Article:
Sports Business

Local tourney to test new blue tennis courts: RCA Championships hopes to enhance fan experience

May 30, 2005

The RCA Championships is preparing for its biggest on-court change since the local tennis tournament replaced clay with hard courts in 1988.

As part of a branding campaign led by the U.S. Tennis Association and U.S. Open, courts at the Indianapolis Tennis Center are being repainted from the traditional green to an eye-catching blue. The courts will be resurfaced and repainted-at a cost of $25,000-the week of July 4, just in time for the RCA Championships July 16-24.

The RCA Championships will be the first tournament in the 2-year-old U.S. Open Series to unveil the court color change.

With USTA and U.S. Open organizers ready to provide marketing muscle to boost the local tournament, the RCA Championships could be set for an attendance and TV ratings boost.

"The USTA and the U.S. Open are taking a bigger interest in the RCA Championships because we set the tone for the rest of the series," said Sarah Brelage, RCA Championships executive director of staff operations. "The jury is still open whether the fans understand we're a part of the U.S. Open Series, so we're supportive of anything to increase the awareness of that relationship."

The RCA Championships became part of the U.S. Open Series last year. The series is overseen by the USTA, and is an attempt to bring order to a string of disconnected summer tournaments.

A two-year study conducted by the USTA showed one of the major complaints by tennis fans is difficulty tracking the yellow-green ball against the green court. A blue court, the study found, enhanced visibility. Dozens of color variations were tried until USTA came up with a shade of navy blue it favored.

"This change is being made with the viewing audience in mind, especially the TV audience," Brelage said.

Local tournament organizers will shoulder repainting costs, though they said the eight courts used for the tournament are routinely resurfaced and repainted, so additional costs for the change will be minimal. The blue paint, they said, is more difficult to obtain than the traditional green, increasing the cost slightly. Locally based Leslie Coatings Inc. will handle the work.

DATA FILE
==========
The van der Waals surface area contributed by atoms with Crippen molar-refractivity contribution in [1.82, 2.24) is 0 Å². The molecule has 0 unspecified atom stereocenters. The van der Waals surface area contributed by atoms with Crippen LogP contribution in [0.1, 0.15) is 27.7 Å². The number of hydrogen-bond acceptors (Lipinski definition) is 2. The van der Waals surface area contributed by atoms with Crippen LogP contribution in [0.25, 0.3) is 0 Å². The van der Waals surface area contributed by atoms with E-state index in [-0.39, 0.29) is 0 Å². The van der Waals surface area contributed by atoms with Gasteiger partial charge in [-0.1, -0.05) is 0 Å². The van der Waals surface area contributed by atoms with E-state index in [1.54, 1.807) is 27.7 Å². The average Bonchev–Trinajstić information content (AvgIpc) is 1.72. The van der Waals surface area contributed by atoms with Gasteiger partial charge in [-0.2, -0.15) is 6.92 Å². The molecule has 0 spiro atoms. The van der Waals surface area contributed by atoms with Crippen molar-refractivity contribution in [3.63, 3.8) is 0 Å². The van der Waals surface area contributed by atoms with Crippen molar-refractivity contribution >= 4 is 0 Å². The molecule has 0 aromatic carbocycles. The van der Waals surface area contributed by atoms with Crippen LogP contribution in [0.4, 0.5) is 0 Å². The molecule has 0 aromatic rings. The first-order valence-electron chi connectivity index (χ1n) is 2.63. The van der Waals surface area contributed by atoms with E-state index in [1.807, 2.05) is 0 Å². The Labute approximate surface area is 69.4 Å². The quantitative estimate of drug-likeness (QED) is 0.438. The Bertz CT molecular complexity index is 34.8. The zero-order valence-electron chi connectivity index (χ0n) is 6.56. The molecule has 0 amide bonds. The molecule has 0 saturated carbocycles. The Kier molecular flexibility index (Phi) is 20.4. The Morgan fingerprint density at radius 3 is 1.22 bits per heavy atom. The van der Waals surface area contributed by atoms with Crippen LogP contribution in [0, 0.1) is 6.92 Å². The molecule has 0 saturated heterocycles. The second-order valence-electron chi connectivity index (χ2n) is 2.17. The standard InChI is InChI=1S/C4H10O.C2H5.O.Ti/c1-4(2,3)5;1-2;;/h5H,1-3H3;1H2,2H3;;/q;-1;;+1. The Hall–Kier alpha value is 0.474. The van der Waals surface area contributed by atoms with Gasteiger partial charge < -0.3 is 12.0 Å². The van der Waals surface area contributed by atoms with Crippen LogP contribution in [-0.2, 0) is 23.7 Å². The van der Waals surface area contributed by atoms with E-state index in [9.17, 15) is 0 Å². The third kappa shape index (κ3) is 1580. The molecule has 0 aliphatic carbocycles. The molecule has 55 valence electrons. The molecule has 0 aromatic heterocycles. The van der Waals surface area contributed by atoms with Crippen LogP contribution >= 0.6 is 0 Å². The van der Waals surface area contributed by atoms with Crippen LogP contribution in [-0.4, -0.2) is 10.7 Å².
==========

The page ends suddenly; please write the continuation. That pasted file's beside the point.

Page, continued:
Sports marketers said being the first of seven men's and six women's tournaments in the U.S. Open Series to use the blue courts in competition will raise the profile of this year's RCA Championships.

"The color of these courts is certainly a pretty major departure and should create some excitement," said Jay Hacker, president of USTA's Midwest section. "Longterm, we think it's going to have a real positive effect on players and fans."

Officials for NBC, which broadcasts the RCA Championships semifinals and finals, support the change.

"We're very excited to see how this turns out," said Jon Miller, NBC Sports senior vice president. "Great tennis is what's going to be the critical factor in attracting viewers, but we think this is a good change."

Not only do the blue courts enhance the viewing experience for the live and television audience, USTA CEO Arlen Kantarian said the distinction is also part of an effort to brand the U.S. Open Series and its tournaments.

"The court color is one of a handful of critical elements that creates this seasonlong, league-type consistent look and feel," Kantarian said.

RCA Championships officials hope the changes raise the tournament's profile and grow attendance, which climbed from 73,499 in 2003 to 79,967 last year.

Tournament officials believe being part of the series proved valuable in helping the local tournament continue to draw the world's best players, even after the ATP Tour in 2003 moved the tournament to July from its traditional calendar spot as a U.S. Open tune-up in August.

"Fans now track players all the way through the series, and it starts here," Brelage said.

If the winner of the series also wins the U.S. Open, the champion takes home a $2 million purse-the largest payout in the history of the sport.

The USTA has launched a national campaign to market the series with print and broadcast advertising. The RCA Championships is working with Roman Brand Group to market the event locally.

"I see this most recent move to change the color of the courts as a power play by the USTA in their effort to create and market a league-like atmosphere," said Milton Thompson, president of Grand Slam Cos., a locally based sports marketing consultancy. "This is a solid first step in branding the series and could make the RCA Championships an even more premier player in North American tennis."


The visibility of a blue court on television was tested in April at the U.S.-Belgium Fed Cup quarterfinal in Delray Beach, Fla.
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